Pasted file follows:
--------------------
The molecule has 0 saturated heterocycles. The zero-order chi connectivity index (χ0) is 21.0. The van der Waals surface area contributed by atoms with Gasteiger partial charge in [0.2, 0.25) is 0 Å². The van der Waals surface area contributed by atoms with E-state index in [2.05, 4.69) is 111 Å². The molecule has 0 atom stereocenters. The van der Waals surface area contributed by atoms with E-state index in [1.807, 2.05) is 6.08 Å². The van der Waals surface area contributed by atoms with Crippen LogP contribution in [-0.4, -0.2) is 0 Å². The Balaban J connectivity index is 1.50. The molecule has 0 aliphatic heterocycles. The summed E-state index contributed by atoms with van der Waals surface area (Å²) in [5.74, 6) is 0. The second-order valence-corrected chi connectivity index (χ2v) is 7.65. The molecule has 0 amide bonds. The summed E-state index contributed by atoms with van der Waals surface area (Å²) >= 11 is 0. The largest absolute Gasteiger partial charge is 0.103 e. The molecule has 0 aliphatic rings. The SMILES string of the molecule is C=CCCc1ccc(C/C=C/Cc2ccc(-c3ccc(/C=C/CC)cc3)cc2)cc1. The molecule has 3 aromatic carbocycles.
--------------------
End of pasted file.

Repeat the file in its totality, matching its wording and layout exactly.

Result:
The molecule has 0 saturated heterocycles. The zero-order chi connectivity index (χ0) is 21.0. The van der Waals surface area contributed by atoms with Gasteiger partial charge in [0.2, 0.25) is 0 Å². The van der Waals surface area contributed by atoms with E-state index in [2.05, 4.69) is 111 Å². The molecule has 0 atom stereocenters. The van der Waals surface area contributed by atoms with E-state index in [1.807, 2.05) is 6.08 Å². The van der Waals surface area contributed by atoms with Crippen LogP contribution in [-0.4, -0.2) is 0 Å². The Balaban J connectivity index is 1.50. The molecule has 0 aliphatic heterocycles. The summed E-state index contributed by atoms with van der Waals surface area (Å²) in [5.74, 6) is 0. The second-order valence-corrected chi connectivity index (χ2v) is 7.65. The molecule has 0 amide bonds. The summed E-state index contributed by atoms with van der Waals surface area (Å²) >= 11 is 0. The largest absolute Gasteiger partial charge is 0.103 e. The molecule has 0 aliphatic rings. The SMILES string of the molecule is C=CCCc1ccc(C/C=C/Cc2ccc(-c3ccc(/C=C/CC)cc3)cc2)cc1. The molecule has 3 aromatic carbocycles.